Dec 16, 2010 - Research

23andMe Launches Its First NIH Funded Study

By Amy Kiefer and Kim Barnholt

23andMe is excited to announce the launch of our first National Institutes of Health (NIH) funded research project. In  the fall of 2010, 23andMe received a NIH Small Business Innovative Research Grant (SBIR) to validate our web-based approach to pharmacogenomics research. The NIH is the largest source of medical research funding in the world. Through its support of innovative training programs and scientific projects, the NIH facilitates medical discoveries that lead to improved health and quality of life. NIH grants are highly coveted by industry scientists and academics alike.  In addition to the funding itself, the NIH grant  demonstrates support  and recognition of our work by a leading governmental research agency.

Pharmacogenomics aims to  transform  the “one size fits all” approach to drug use and development to a more personalized one in which an individual’s genotype helps determine the most effective and least toxic medication. 23andMe’s Drug Response  reports provide a glimpse into the potential power of this approach. For different individuals, the same drug could be lifesaving, have no effect, or even be life threatening.

The initial phase of 23andMe’s pharmacogenomics project  will attempt  to replicate known genetic effects that influence the efficacy and tolerability of three classes of medications: Warfarin, a commonly prescribed blood thinner; proton pump inhibitors, the most frequently prescribed medications for acid reflux; and nonsteroidal anti-inflammatory drugs (NSAIDs), such as aspirin, ibuprofen, and naproxen. Our customers who have taken or are taking any of these medications should look for these surveys in the coming months. A subset of people who complete each of these surveys will  also  be contacted for phone interviews to help assess the quality of information we are able to collect over the web.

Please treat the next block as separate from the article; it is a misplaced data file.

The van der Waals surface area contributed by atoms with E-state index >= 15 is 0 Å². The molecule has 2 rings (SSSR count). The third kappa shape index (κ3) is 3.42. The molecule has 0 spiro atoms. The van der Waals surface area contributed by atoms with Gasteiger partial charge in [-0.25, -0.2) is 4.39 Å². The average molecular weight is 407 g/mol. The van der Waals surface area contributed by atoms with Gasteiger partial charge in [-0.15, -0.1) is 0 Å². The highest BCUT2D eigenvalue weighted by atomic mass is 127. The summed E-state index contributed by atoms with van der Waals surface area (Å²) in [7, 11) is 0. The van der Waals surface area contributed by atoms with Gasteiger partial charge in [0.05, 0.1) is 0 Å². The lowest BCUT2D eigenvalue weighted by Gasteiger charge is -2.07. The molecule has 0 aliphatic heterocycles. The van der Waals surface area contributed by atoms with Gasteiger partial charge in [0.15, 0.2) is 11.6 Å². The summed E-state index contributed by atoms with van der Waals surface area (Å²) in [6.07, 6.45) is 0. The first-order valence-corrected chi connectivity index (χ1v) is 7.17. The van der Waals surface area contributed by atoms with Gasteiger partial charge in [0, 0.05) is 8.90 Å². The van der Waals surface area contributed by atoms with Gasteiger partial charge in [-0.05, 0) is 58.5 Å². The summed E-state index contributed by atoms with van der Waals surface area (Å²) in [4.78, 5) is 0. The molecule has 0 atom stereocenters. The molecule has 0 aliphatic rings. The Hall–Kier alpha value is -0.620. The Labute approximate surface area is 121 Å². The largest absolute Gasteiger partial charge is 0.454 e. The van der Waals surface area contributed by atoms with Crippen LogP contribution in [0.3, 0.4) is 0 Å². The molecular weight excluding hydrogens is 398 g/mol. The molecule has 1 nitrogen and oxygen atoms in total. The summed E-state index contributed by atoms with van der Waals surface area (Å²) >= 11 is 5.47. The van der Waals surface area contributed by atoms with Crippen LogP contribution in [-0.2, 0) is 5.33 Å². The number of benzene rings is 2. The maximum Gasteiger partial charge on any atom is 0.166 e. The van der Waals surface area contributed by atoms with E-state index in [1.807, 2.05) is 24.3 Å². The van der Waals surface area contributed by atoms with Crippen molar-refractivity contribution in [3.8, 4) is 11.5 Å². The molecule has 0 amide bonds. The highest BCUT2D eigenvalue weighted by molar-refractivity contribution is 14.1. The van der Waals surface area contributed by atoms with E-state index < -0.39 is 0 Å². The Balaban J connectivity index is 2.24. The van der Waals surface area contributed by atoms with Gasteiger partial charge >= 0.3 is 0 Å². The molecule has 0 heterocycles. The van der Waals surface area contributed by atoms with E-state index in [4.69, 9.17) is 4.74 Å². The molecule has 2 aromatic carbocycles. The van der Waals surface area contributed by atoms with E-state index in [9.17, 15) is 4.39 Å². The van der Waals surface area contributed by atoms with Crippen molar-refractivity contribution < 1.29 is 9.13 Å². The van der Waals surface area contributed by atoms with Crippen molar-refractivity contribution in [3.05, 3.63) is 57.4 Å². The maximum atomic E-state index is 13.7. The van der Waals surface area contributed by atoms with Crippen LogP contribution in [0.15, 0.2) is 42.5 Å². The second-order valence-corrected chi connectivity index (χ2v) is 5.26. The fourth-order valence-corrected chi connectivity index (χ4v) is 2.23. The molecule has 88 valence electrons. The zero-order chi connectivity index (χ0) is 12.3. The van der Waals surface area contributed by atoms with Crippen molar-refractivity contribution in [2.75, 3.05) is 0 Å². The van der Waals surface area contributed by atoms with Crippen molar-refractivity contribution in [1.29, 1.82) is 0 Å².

The purpose of this first phase is similar to that of  our first research publication: to demonstrate that we can replicate known genetic  associations using the web-based survey data volunteered by our customers. Our pharmacogenomics project is distinct,  however, in that collecting self-reported medication information via the web presents unique challenges.  For example, recall of medication use and side effects may be poor and difficult  for individuals to accurately report. The use of multiple medications may  also complicate efforts to isolate which medications cause specific responses or side effects. Still, the potential rewards are tremendous  — validation of a large-scale, cost-effective, and rapid approach for discovering new pharmacogenomic markers would be a significant contribution to personalized medicine.

We hope you share our excitement about  receiving  this funding for one of our top research priorities:  the advancement of personalized medicine through genetic studies.  In the spirit of the  23andWe research paradigm,  we will continue to work together to make  research discoveries and learn more about the information encoded in our genomes.

View the official press release here.

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